• I prefer Kinki Wankinnen, Finnish expat racing driver :-)

  • Zuckerberg's mission at this point is to literally be Big Brother, from surveillance to media censorship to policing thoughtcrime. (Obviously Trump is Goldstein.) The face-cages with the rats are next.

    And since FB is a private entity there's no pesky Constitution to worry about.

    • And since FB is a private entity there's no pesky Constitution to worry about.

      Yes, because private companies never have to worry about running afoul of Constitutional issues.

      • Pretty much, yeah.

        The US constitution restricts the government, remember?

        • Pretty much, yeah.

          The US constitution restricts the government, remember?

          So I can refuse service to blacks, or refuse to hire women, or put up a calendar of sexy women? Hmmm. Maybe all those companies and bosses that were punished for those actions should call you for expert legal advice.

          • You apparently don't understand even the first thing about the US constitution.

            Again, it imposes restrictions on the government, not on private corporations. The only way the constitution relates to your ability to refuse to hire racial minorities, is in whether or not it's unconstitutional for the government to ban you from doing it.

            • I admit I was not thinking straight on that one.

                In my brain, I was thinking of the private sector anti-discrimination suits, and tying them into the government anti-discrimination suits. Private sector anti-discrimination is of course set by laws, federal and state. The Constitution prohibits various discriminatory practices for governments, or government run institutions like public colleges. Somehow, those two different situations got mingled in my brain in my first post.

    • by mysidia ( 191772 ) on Friday December 30, 2016 @12:46AM (#53577153)

      What if the Facebook is a front for an intelligence agency?

      https://www.youtube.com/watch?... [youtube.com]

    • by AHuxley ( 892839 )
      The real fun is the private contractor or private detective like services who kept all the images and material from early social media in near real time.
      An image removed/hidden within 12 hours a few years ago might still exist.
      That material is then packaged to Fortune 500 brands to look back over the top resumes that get considered. Did a person party? Drink? Drugs? Are they political on the left or right? Any links to undercover journalism? Any interesting people in group photos years ago?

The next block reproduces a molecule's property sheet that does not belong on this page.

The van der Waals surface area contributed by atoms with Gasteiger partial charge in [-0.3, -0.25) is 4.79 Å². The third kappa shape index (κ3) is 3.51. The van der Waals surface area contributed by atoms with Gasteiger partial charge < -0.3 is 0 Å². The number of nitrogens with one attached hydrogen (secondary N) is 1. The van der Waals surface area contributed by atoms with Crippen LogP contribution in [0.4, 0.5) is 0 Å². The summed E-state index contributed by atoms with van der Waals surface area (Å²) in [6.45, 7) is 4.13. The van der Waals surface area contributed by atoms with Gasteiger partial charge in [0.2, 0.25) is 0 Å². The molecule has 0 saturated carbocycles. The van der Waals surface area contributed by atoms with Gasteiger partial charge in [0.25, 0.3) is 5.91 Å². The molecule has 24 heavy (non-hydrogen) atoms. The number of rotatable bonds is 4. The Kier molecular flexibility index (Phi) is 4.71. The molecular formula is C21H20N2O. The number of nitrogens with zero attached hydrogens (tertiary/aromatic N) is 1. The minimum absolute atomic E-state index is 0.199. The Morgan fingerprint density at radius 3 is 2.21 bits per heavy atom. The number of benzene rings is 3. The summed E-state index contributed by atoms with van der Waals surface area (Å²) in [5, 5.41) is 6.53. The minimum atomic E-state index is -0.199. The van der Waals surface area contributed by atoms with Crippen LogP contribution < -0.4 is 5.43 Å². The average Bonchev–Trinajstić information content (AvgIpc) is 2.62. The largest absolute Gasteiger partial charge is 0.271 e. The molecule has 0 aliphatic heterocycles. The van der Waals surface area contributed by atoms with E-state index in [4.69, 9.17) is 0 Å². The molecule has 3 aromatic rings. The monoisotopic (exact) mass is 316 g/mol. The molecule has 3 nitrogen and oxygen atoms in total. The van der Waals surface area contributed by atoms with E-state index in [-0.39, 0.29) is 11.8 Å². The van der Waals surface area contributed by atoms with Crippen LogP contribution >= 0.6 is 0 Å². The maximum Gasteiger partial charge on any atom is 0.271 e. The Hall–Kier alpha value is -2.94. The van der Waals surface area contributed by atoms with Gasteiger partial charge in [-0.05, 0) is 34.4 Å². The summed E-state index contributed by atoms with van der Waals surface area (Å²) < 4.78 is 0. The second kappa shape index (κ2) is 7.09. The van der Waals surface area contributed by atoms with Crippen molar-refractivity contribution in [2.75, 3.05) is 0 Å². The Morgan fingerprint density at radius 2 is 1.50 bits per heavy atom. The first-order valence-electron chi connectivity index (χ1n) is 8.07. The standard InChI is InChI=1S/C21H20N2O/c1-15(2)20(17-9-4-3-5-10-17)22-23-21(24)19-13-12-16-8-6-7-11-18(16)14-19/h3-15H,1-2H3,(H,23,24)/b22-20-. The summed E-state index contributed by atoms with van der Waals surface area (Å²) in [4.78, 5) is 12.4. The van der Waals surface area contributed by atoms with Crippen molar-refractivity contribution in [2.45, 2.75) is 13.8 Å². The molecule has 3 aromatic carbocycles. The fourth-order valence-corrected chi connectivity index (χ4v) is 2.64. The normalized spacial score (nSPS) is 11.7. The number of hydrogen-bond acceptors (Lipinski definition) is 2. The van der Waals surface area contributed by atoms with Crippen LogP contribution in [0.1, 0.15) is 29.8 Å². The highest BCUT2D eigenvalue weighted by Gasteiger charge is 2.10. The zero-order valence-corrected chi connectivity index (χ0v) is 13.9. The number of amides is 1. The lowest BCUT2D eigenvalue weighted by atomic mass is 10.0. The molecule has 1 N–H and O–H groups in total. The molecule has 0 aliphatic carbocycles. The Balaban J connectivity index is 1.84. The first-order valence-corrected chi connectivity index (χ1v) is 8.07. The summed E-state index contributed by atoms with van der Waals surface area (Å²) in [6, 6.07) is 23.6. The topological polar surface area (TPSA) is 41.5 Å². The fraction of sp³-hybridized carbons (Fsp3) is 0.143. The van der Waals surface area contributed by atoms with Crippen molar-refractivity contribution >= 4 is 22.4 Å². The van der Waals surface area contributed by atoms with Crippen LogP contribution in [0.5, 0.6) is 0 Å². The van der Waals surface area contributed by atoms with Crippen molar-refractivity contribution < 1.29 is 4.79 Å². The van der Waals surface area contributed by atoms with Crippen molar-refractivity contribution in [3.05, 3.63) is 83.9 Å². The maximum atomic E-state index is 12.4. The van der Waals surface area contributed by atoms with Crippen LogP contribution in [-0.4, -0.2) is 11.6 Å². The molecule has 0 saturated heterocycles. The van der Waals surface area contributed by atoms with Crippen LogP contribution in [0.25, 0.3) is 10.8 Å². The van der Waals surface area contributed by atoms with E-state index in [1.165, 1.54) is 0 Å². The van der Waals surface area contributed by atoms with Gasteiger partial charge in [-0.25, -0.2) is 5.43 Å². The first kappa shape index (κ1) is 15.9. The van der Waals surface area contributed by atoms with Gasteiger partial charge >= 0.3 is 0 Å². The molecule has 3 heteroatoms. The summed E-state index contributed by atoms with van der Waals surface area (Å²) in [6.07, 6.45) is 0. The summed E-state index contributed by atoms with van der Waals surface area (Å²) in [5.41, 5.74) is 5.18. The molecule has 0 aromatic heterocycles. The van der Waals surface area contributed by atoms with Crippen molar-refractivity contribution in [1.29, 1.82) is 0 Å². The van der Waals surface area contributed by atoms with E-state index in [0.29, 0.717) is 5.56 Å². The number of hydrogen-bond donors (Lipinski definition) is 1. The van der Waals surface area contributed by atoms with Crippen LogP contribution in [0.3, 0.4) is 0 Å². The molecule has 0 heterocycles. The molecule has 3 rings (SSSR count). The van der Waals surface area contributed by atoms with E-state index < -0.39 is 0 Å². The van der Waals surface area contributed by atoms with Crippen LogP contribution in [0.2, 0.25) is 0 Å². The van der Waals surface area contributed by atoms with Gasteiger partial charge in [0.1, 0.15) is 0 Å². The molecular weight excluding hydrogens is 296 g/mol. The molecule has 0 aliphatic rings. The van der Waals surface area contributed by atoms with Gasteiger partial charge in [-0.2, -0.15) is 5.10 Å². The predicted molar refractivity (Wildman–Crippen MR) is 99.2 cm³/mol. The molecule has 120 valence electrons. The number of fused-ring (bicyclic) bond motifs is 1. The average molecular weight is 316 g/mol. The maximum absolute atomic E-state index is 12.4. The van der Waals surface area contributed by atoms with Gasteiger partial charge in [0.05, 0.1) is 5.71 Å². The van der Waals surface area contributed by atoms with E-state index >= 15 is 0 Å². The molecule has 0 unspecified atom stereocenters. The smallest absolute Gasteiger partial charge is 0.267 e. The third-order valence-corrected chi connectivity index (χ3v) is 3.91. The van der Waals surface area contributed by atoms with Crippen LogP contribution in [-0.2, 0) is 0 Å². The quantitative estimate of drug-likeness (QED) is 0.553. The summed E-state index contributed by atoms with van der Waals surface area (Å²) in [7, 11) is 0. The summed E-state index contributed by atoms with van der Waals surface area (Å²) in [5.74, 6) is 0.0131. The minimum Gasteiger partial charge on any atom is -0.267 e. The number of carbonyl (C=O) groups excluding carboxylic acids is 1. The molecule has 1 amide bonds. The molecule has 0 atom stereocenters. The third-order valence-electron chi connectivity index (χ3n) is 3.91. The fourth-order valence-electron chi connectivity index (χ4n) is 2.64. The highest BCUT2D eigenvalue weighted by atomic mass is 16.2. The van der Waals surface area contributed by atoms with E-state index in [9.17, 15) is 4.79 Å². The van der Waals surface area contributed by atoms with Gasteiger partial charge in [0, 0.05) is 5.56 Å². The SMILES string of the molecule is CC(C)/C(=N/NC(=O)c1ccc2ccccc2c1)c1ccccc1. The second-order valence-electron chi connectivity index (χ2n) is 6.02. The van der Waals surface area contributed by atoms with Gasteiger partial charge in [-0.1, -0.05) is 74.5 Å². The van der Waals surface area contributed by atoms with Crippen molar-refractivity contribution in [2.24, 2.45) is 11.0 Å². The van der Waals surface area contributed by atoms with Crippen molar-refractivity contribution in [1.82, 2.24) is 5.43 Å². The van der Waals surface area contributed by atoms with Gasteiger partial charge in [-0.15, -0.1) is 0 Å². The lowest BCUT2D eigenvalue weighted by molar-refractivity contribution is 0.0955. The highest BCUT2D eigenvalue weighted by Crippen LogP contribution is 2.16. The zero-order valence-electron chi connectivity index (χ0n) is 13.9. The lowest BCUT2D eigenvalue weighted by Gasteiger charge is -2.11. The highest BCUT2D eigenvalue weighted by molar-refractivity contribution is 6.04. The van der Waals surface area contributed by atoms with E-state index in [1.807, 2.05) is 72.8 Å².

Other nat
  • I don't use the site, so I don't care what they do with your personal information.

    • by Anonymous Coward

      Ha. But what about yours? Because they have it too. It's called shadow accounts. They are created by facebook using stuff that people tell facebook about you. "You know M. X? Can you help us making sure you have the right one? What is his street address? His phone number? ..." you would be surprised at how many people are willing to sell you out.

    • by Solandri ( 704621 ) on Friday December 30, 2016 @02:03AM (#53577333)
      You browse the web, right? Every website you visit with that little 'f' icon (hey look at the upper right corner of the slashdot page!) is running a little script courtesy of Facebook. The moment you load that page, Facebook knows you visited it. If you don't have a FB account, they don't know who you are (yet), but based on cookies, flash cookies, or other signatures unique to your browser and computer, they know that user 1348752983 (in their database) reads slashdot, and on Dec 30, 2016 @ 12:39 am made a post under the name "I'm New Around Here" (1154723).

      Then one day your friend (who is on Facebook) sends you an email with a video invite to her birthday party. You click to play the video. The video is hosted by Facebook, and now based on your click-through, Facebook knows your email address. Based on their cookie stored in your browser, they now know that your email address is user 1348752983, and all the other info they've been collecting about you is now linked to your email address in their servers. Based on your email and other data they have, they deduce your name, cross-reference that to this info they're buying from other services. And now they know your full name, age, address, where you work, roughly how much you make, which high school you went to, who you're dating,

      They know all this even though you don't have a Facebook account. Crap like this is why I started browsing everything in incognito/private mode, in addition to the half dozen script, cookie, and tracker blockers I run. I'm not really a private person (the government has my fingerprints and iris scans thanks to the Nexus program I had to join to work crossing the border every day). I just do this because of the principle of the thing - if you want to be gathering info like this about me, at least have the decency to ask for my permission first. Otherwise you're just a digital stalker. And stalking should not be a legitimate business model.
  • What do I do? Make a profile and delete it?

    • I did that very thing though not intentionally. Someone convinced me I should have one but after a few months of mostly wasting my time I deleted it. As far as I know it has indeed been deleted after a two week waiting period.
  • Another reason why I block ads (it only solves only a part of them problem). Fuck this secret tracking on the internet.